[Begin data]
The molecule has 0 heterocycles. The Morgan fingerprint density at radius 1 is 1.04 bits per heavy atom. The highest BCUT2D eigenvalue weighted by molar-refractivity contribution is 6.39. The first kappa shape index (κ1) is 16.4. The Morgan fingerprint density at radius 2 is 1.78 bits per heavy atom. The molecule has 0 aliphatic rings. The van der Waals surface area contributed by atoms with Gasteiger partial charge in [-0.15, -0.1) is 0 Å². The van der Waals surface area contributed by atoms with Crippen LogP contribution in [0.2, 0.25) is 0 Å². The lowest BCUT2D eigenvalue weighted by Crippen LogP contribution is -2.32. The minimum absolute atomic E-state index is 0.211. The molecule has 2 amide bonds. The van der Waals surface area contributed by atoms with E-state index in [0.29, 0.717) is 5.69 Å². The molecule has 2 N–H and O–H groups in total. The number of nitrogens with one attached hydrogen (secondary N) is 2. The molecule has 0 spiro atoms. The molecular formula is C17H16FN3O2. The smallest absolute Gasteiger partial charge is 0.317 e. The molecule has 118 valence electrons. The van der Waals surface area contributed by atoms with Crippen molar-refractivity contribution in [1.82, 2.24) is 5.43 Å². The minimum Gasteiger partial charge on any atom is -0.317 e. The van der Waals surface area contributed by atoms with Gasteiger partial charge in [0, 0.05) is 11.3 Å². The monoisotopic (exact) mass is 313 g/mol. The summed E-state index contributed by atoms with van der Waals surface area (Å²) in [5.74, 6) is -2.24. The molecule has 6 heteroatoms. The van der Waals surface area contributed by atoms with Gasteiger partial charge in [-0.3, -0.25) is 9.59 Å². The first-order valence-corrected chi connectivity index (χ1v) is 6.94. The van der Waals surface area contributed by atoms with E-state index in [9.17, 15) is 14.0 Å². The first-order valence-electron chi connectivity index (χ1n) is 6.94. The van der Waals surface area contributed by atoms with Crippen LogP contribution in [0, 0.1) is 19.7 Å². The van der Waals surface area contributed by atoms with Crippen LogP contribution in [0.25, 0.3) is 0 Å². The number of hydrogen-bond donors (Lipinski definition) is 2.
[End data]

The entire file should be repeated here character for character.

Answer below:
The molecule has 0 heterocycles. The Morgan fingerprint density at radius 1 is 1.04 bits per heavy atom. The highest BCUT2D eigenvalue weighted by molar-refractivity contribution is 6.39. The first kappa shape index (κ1) is 16.4. The Morgan fingerprint density at radius 2 is 1.78 bits per heavy atom. The molecule has 0 aliphatic rings. The van der Waals surface area contributed by atoms with Gasteiger partial charge in [-0.15, -0.1) is 0 Å². The van der Waals surface area contributed by atoms with Crippen LogP contribution in [0.2, 0.25) is 0 Å². The lowest BCUT2D eigenvalue weighted by Crippen LogP contribution is -2.32. The minimum absolute atomic E-state index is 0.211. The molecule has 2 amide bonds. The van der Waals surface area contributed by atoms with E-state index in [0.29, 0.717) is 5.69 Å². The molecule has 2 N–H and O–H groups in total. The number of nitrogens with one attached hydrogen (secondary N) is 2. The molecule has 0 spiro atoms. The molecular formula is C17H16FN3O2. The smallest absolute Gasteiger partial charge is 0.317 e. The molecule has 118 valence electrons. The van der Waals surface area contributed by atoms with Crippen molar-refractivity contribution in [1.82, 2.24) is 5.43 Å². The minimum Gasteiger partial charge on any atom is -0.317 e. The van der Waals surface area contributed by atoms with Gasteiger partial charge in [0, 0.05) is 11.3 Å². The monoisotopic (exact) mass is 313 g/mol. The summed E-state index contributed by atoms with van der Waals surface area (Å²) in [5.74, 6) is -2.24. The molecule has 6 heteroatoms. The van der Waals surface area contributed by atoms with Gasteiger partial charge in [-0.3, -0.25) is 9.59 Å². The first-order valence-corrected chi connectivity index (χ1v) is 6.94. The van der Waals surface area contributed by atoms with E-state index in [9.17, 15) is 14.0 Å². The first-order valence-electron chi connectivity index (χ1n) is 6.94. The van der Waals surface area contributed by atoms with Crippen LogP contribution in [0, 0.1) is 19.7 Å². The van der Waals surface area contributed by atoms with Crippen LogP contribution in [0.25, 0.3) is 0 Å². The number of hydrogen-bond donors (Lipinski definition) is 2.